Finally, I’m convinced that this is the only enduring way to secure our future, to protect ourselves from abuse, and to fully integrate ourselves into society so that there is finally nothing about us, without us.

It may be that you understand immediately why this is necessary, but for those who don’t yet see why this is such a powerful vehicle for positive change, let me explain.

Why The Disability Union can make a difference

I am an extremely privileged person. I’ve been brought up in a family that was lucky enough to escape poverty and attain a modest amount of wealth. It’s meant that I’ve grown up grounded and down to earth and yet lucky enough to have more confidence than I probably should do.

As a disabled person, this was a disaster waiting to happen. I had everything given to me on a plate, every accommodation made, and people to fight my corner if I didn’t get it. So entering the adult world on my own for the first time was, to say the least, a shock to the system.

I’m now thirty. I think it’s fair to say that it took me the entirety of my twenties to learn enough of the skills, persistence and doggedness necessary to survive and thrive in a world that isn’t set up for me as a disabled person.

I can’t even imagine how hard it must be for people who are less privileged than me or have a less determined personality.

I used to feel that my ability to get the accommodations, support etc. that I needed was purely down to my exceptional talent and hard work. That was, excuse my French, bullshit.

I live in a family of salespeople and managers, so I learnt early on how to get my point of view across and accepted. I was taught how to make the gatekeepers of our freedom, whether they be social workers, benefits advisors, doctors, whatever… on my side.

What’s more, I’m also lucky enough to live in a well-funded council who are more amenable and able to provide comprehensive care packages etc.

Everyone who is disabled should have the same support, no – better, than I did so that we can get the adaptions and help we need. We can be taught the skills, confidence and assertiveness that we, unfortunately, need to operate in a world that often isn’t set us for us, and often doesn’t understand us.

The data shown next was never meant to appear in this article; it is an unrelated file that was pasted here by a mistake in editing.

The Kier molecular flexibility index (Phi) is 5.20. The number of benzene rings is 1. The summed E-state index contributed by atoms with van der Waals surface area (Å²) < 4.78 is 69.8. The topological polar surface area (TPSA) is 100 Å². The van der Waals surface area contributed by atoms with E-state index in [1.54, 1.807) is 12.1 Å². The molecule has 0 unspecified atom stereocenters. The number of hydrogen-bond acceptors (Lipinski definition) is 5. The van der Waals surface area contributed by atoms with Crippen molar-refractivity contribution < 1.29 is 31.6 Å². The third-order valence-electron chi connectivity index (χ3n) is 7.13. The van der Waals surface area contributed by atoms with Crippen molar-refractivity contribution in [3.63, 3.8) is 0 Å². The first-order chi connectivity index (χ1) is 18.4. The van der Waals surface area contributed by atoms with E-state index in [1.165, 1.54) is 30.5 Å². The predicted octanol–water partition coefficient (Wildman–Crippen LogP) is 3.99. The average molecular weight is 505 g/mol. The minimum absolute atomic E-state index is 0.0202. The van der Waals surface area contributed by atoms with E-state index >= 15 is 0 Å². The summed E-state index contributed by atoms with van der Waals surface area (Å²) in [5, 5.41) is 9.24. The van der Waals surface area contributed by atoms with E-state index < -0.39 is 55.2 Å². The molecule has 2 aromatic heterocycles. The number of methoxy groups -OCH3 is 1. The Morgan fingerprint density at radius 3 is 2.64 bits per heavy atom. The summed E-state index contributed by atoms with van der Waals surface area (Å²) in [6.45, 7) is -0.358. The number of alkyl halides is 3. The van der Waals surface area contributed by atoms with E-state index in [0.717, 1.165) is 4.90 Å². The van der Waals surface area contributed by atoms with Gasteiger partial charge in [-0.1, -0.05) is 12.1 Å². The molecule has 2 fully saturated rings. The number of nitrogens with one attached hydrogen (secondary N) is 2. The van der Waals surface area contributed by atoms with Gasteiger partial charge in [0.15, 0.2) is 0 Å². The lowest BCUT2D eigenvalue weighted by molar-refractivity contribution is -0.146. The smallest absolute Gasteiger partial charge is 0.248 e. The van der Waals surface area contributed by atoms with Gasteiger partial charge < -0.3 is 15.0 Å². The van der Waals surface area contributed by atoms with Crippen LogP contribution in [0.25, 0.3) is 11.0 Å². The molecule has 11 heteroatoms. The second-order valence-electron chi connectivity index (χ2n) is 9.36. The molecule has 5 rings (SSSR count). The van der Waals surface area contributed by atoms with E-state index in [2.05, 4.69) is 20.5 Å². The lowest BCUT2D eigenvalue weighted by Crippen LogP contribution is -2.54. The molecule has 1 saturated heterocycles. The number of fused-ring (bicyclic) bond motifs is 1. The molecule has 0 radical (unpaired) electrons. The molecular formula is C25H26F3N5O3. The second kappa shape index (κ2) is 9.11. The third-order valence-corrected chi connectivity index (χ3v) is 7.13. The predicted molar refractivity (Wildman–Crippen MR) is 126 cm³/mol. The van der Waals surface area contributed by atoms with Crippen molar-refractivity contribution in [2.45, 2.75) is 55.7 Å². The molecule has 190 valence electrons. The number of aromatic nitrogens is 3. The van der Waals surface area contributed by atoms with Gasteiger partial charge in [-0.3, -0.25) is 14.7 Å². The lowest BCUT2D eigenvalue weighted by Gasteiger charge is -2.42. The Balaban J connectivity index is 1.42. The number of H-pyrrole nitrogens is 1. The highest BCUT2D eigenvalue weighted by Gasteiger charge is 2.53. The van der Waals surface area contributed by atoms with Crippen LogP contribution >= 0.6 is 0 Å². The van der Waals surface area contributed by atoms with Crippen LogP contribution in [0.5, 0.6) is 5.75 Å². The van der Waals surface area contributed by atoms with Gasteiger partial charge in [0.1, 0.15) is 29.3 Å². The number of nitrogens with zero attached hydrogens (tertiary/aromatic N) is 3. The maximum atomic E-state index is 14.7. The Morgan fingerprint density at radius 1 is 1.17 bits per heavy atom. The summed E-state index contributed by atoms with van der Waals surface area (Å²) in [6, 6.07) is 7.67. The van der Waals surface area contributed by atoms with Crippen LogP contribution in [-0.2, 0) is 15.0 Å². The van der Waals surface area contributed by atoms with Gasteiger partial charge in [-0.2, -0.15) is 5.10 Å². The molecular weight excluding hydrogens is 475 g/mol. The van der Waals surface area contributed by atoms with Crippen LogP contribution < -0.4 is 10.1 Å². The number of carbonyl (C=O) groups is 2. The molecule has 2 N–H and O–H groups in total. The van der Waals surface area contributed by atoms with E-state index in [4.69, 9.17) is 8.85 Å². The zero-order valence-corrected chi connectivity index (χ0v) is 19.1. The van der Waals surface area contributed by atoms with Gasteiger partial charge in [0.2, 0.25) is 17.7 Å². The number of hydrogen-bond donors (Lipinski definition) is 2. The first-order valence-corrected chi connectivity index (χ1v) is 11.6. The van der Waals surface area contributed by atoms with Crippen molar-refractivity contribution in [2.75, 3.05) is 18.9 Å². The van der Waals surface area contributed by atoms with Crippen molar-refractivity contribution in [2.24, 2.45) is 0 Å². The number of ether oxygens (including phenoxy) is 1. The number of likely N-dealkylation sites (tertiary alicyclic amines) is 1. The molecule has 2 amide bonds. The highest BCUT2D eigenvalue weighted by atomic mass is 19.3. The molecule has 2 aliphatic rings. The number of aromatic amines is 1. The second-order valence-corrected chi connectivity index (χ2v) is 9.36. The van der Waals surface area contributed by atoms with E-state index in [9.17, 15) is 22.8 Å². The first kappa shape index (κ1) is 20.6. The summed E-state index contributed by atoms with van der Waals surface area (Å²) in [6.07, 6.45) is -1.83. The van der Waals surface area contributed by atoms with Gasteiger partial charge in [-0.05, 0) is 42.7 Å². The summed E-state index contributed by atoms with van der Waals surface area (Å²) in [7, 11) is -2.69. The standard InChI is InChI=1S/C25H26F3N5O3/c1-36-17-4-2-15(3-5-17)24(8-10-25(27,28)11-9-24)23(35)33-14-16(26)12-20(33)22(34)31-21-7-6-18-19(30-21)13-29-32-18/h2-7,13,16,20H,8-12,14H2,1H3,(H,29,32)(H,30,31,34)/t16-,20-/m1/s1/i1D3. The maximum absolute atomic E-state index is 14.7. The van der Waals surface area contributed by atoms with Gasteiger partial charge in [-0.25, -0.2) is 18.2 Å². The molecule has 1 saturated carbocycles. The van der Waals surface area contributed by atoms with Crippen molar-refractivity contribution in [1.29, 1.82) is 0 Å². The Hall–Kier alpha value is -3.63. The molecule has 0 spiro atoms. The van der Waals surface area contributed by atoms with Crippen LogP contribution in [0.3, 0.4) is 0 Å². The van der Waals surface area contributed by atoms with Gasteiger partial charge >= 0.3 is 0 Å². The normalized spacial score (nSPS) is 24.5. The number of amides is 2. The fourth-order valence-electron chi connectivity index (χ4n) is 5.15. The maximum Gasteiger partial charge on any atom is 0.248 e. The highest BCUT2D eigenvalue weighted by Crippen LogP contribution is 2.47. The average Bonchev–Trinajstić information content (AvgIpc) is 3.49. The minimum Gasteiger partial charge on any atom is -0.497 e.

By helping and supporting each other, by building a real, living community of people who share disability in common, we will be able to lift each other up and lessen the burden of all the extra work that we have to do to get our basic needs met.

Together, with strength in numbers, we can represent ourselves to the people who make decisions about us. We can negotiate, bargain, even demand the services, or even just basic respect, that we deserve.

Together, we can fund an organisation, a community, a family that will allow us to lift each other up and get our voices heard louder and clearer. Never again will we have to rely on other people to speak for us.

Never again will we have to start a petition or campaign from scratch in order to get something changed. We will simply tap into our community. A community that will, over time, give us the influence and power that we need to make our voices heard.

George Baker in his wheelchair with a white shirt and pink tie on in front of The Disability Union logos

Make no mistake, this is about power. It is about empowering ourselves. It is about empowering our community to be a respected stakeholder in society, rather than an afterthought or tokenistic gesture.

We have a lot to give to society. Supporting disabled people is a net benefit. If we are supported properly, the economy will grow, families will be more cohesive, mental health issues in the general population will decrease and the strain on our public health services will be lessened.